Last week, I looked at energy supermajor Chevron Corp. (NYSE: CVX). Today, let’s check out Chevron’s chief global rival, Exxon Mobil Corp. (NYSE: XOM).

For decades, Exxon has been one of the bluest of blue-chip stocks. The company has an illustrious history that goes back to John D. Rockefeller himself. And it’s widely considered the world’s premier energy company.

But the past several years have not been kind to Exxon’s stock. After hitting a peak of $104.76 in July of 2014, XOM lost more than 70% of its value in the six years that followed before finally hitting a bottom last year. Shares have more than doubled off those lows, but Exxon Mobil would have to rise another 70% from current levels to flirt with its old highs.

We are bullish on energy stocks and expect them to outperform in 2021. Adam O’Dell and I dedicated the March issue of Green Zone Fortunes (which is coming out this morning) to this very theme. To see how to get our two highest-conviction energy stock selections, along with guidance on when to buy and sell these and many other stocks, click here.

So, with that as background, is Exxon Mobil worth buying at these prices?

Exxon Mobil Stock’s Green Zone Rating

At first glance, it doesn’t look so good. Exxon Mobil rates an abysmal 11 out of 100, making it a “High-Risk” stock in our model. But as always, the devil is in the details. Let’s dig a little deeper.

Exxon Mobil stock rating

Volatility — If Exxon Mobil stock has one thing going for it, it’s lack of volatility. The stock rates a 69 on volatility, meaning it is less prone to large price swings. Over time, low-vol stocks tend to outperform. But the lack of volatility wasn’t enough to boost the stock much in recent years.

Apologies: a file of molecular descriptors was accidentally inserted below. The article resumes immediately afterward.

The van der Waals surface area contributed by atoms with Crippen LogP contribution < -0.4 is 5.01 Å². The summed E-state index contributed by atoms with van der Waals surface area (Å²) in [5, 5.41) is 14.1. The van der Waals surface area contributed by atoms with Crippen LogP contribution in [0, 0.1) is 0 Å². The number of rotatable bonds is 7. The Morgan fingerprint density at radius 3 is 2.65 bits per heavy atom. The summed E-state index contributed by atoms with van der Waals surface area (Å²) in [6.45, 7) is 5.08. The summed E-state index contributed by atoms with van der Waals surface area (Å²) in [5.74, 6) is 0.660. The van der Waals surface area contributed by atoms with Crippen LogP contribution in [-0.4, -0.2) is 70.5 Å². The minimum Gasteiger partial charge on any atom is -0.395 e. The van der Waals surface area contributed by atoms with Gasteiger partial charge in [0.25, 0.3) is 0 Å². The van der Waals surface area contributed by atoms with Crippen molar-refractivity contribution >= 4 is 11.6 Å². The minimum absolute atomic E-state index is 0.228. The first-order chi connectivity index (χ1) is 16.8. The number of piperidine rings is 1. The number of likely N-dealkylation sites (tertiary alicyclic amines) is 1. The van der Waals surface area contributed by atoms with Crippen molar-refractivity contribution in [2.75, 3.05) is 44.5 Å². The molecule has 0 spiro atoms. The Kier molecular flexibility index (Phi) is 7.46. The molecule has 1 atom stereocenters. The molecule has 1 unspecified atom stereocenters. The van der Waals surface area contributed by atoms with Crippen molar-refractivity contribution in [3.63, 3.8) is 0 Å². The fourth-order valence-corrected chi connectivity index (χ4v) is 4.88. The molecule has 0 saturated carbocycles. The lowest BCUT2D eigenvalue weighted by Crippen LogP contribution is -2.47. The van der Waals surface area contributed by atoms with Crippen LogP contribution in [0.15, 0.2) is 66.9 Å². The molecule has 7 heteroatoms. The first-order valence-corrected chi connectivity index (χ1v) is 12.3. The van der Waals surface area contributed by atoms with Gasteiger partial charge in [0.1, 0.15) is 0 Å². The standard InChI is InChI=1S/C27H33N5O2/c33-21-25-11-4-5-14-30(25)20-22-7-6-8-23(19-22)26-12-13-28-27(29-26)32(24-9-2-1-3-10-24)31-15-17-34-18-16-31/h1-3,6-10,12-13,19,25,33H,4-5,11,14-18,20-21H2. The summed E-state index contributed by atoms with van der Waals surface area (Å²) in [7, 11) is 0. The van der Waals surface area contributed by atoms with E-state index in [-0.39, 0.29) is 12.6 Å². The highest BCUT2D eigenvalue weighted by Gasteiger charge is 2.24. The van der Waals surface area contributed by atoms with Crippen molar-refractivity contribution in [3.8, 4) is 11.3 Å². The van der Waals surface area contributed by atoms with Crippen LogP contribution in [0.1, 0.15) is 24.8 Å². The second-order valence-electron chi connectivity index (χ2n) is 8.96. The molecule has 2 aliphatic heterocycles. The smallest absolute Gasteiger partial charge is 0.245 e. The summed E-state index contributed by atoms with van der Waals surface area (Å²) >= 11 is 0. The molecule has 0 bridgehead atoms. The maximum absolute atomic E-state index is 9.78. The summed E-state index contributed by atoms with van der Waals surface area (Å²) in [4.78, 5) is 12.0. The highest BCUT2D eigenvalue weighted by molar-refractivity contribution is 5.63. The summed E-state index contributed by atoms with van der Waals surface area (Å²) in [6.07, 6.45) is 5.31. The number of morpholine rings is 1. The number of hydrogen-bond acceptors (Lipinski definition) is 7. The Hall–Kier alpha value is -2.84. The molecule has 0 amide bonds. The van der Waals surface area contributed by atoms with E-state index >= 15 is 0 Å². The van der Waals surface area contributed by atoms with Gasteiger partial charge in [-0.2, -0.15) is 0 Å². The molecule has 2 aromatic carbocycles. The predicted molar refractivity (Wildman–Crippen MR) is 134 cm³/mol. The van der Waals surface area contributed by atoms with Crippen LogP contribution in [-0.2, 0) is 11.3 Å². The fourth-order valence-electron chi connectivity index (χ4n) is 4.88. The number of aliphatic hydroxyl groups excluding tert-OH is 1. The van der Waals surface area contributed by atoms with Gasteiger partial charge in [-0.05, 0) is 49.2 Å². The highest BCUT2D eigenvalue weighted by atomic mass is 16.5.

Value — Exxon Mobil doesn’t rate well on a single metric. Its value rating is only 39 out of 100. Value is not an absolute metric; it’s relative. A stock has to be cheap relative to something. And those somethings  — earnings, sales, etc. — are all depressed in Exxon Mobil’s case. If energy prices continue to recover, we could see that flow through to Exxon Mobil’s bottom line, which would make its value score improve. But based on the numbers we have today, Exxon isn’t cheap.

Momentum —XOM rates low based on momentum at 38. The recent performance helped a little, but more than six years of bear market conditions took their toll on Exxon’s momentum rating.

Quality — We measure quality objectively, primarily as a measure of profitability and balance sheet strength. Well, XOM has little of either of those things these days, dragging its quality rating to just 26. Given Exxon Mobil’s high debt load, it may be a while until this metric shows much improvement.

Growth — Here’s where it gets downright ugly. Exxon Mobil stock rates a pitiful 3 out of 100 based on growth. It’s not hard to understand why. The story of the past six years has been too much oil and gas, which depressed prices and stunted new growth. It is important to remember, though, that this is a backward-looking indicator. If, as we expect, we see strong growth in energy consumption in the post-COVID-19 recovery, that will only appear here months after that growth happens.

Size — Exxon Mobil is a large company. So large, in fact, that it rates as a big fat zero in this metric. Almost all companies in our universe rate higher based on this metric.

Bottom line: We’re bullish on energy. And if you believe that a rising tide lifts all boats, I wouldn’t be surprised if Exxon Mobil ends up doing far better than its pitifully low rating would suggest.

That said, I’m in no hurry to buy Exxon Mobil. Instead, Adam and I just recommended two new energy trades in this month’s issue of Green Zone Fortunes that we expect will massively outperform this lumbering behemoth. We just released these stocks to our loyal readers, but we want to help you get in on this trade as well. Click here to find out how you can access our most high-conviction trade recommendations, along with Adam’s research on using momentum to “buy high … sell higher.”

To safe profits,

Charles Sizemore_Sig

Charles Sizemore is the editor of Green Zone Fortunes and specializes in income and retirement topics. Charles is a regular on The Bull & The Bear podcast. He is also a frequent guest on CNBC, Bloomberg and Fox Business.